Gap has a plan to mitigate fulfillment pressure as it focuses on growing its e-commerce business.
During the company’s recent fourth quarter earnings call, CEO Sonia Syngal said that later this year Gap — which operates Old Navy, Athleta and Banana Republic — will roll out a tiered system that prioritizes loyal customers’ order shipping. The deliveries’ speed level will be broken down by three: gold, silver and bronze. The new program will help better manage fulfillment costs “while pleasing our most valuable lifetime value customers,” Syngal explained. “That will also allow us to optimize the speed of delivery and fulfillment based on our best customers and manage fulfillment costs effectively while pleasing our most valuable lifetime value customers.”
The tiered shipping solution will cover the company’s full portfolio of brands under its existing Brights loyalty program, which launched last September. Bright currently gives members two points for every $1 spent on in-store and online purchases, allowing them to earn $5 credit for every 500 points earned. The company hasn’t revealed exactly how tiered shipping will be folded into the points-based system.
The upcoming program is meant to ease the ongoing fulfillment delays the retailer has faced the past year — a problem that’s plagued many e-commerce-reliant brands. Gap specifically pointed to added airfreight costs incurred during the quarter, due to port delays. Still, according to the company, despite supply chain delays during 2020, Gap was able to “meet customer’s e-commerce shipping expectations at scale with on-time delivery of approximately 130 million products.”
The company’s online sales grew by 54% year-over-year, hitting over $6 billion in 2020. Online represented about 45% of total company sales, up from 25% at the end of the previous year. The retailer has lofty online sales goals in the coming year. As chief marketing officer Mary Alderete told Modern Retail last fall, the company expects to achieve almost 80% of revenue from e-commerce and off-mall stores by 2023.
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Vipin Porwal, founder and CEO of shopping tracking app Smarty, said that “the subscription and loyalty economy is winning the game.” Reward programs are becoming increasingly important for retailers’ retention strategy. Tacking on perks like faster shipping is another way to incentivize customers to become power shoppers.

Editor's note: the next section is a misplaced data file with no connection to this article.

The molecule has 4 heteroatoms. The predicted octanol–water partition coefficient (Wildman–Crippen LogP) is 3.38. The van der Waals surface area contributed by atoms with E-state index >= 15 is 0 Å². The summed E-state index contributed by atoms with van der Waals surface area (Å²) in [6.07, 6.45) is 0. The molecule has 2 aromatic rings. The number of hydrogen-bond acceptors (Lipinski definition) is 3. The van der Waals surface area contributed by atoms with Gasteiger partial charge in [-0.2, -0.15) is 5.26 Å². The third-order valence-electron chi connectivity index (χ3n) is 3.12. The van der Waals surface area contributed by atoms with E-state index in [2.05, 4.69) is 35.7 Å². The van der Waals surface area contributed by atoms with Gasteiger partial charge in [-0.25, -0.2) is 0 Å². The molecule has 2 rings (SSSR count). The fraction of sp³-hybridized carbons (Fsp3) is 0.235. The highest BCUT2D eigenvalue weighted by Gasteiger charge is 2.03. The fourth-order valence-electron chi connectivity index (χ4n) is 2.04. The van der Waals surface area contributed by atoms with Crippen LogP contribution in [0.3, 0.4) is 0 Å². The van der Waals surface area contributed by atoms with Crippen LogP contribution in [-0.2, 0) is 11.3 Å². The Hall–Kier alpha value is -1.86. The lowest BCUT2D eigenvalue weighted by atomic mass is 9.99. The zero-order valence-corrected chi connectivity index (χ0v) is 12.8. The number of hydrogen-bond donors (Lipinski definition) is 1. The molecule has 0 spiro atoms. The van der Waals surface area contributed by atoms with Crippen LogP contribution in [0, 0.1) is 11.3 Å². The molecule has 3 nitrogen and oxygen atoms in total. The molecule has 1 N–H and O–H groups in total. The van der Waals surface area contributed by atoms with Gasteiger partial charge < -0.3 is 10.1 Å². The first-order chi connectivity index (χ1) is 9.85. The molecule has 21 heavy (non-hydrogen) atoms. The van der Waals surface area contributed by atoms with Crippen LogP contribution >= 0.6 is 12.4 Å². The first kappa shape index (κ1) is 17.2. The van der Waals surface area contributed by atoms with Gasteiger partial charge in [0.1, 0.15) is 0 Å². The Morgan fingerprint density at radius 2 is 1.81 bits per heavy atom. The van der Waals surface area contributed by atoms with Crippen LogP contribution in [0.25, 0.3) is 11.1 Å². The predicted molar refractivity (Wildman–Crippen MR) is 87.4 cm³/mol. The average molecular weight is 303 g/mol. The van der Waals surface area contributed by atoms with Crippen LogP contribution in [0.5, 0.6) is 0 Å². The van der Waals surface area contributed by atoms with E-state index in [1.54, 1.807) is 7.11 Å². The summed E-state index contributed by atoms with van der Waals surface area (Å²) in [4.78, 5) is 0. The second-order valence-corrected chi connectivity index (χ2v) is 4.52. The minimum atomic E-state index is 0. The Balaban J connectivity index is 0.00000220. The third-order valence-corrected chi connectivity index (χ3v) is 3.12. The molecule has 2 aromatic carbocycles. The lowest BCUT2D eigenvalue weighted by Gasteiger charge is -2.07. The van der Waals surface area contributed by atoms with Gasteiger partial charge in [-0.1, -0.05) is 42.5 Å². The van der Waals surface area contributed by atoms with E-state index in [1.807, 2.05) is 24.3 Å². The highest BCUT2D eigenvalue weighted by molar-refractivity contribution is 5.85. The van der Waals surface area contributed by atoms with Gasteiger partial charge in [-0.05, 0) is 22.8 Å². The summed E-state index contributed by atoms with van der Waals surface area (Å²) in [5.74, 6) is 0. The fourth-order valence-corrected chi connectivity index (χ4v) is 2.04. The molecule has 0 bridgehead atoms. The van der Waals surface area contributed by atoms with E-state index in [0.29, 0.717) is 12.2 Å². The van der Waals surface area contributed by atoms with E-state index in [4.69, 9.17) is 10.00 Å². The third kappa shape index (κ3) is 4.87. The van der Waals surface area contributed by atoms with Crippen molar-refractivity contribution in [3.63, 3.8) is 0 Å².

Rewarding loyal members with fast shipping is a concept that Amazon has pioneered with two-day, and more recently, one-day shipping it offers through Prime. However, even the e-commerce giant has been testing rewarding customers for waiting longer for their orders to arrive. In recent years, the company introduced its “no-rush shipping” option, which rewards Prime members with store credit for longer shipping times.
A customer-ranking concept could have many advantages, said Sumit Chadha, a principal of strategic operations practice of Kearney. For one, the retailer gets to reward and retain the most loyal — and typically the most profitable — customers. Indeed, according to Gap, Bright members typically outspend non-loyalty customers by more than 80%.
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“It can also help manage fulfillment cost by allocating more budget to profitable order demand versus all orders fulfilled,” Chadha said. He also cautioned that designing delivery speed to be viewed as a ‘special’ for high value customers may soon become table stakes for the rest of the retailer’s customers.
“It’s a new concept so the jury is out on how it will pan out,” Chadha said. “But from a fundamental aspect, it makes sense to roll it out.”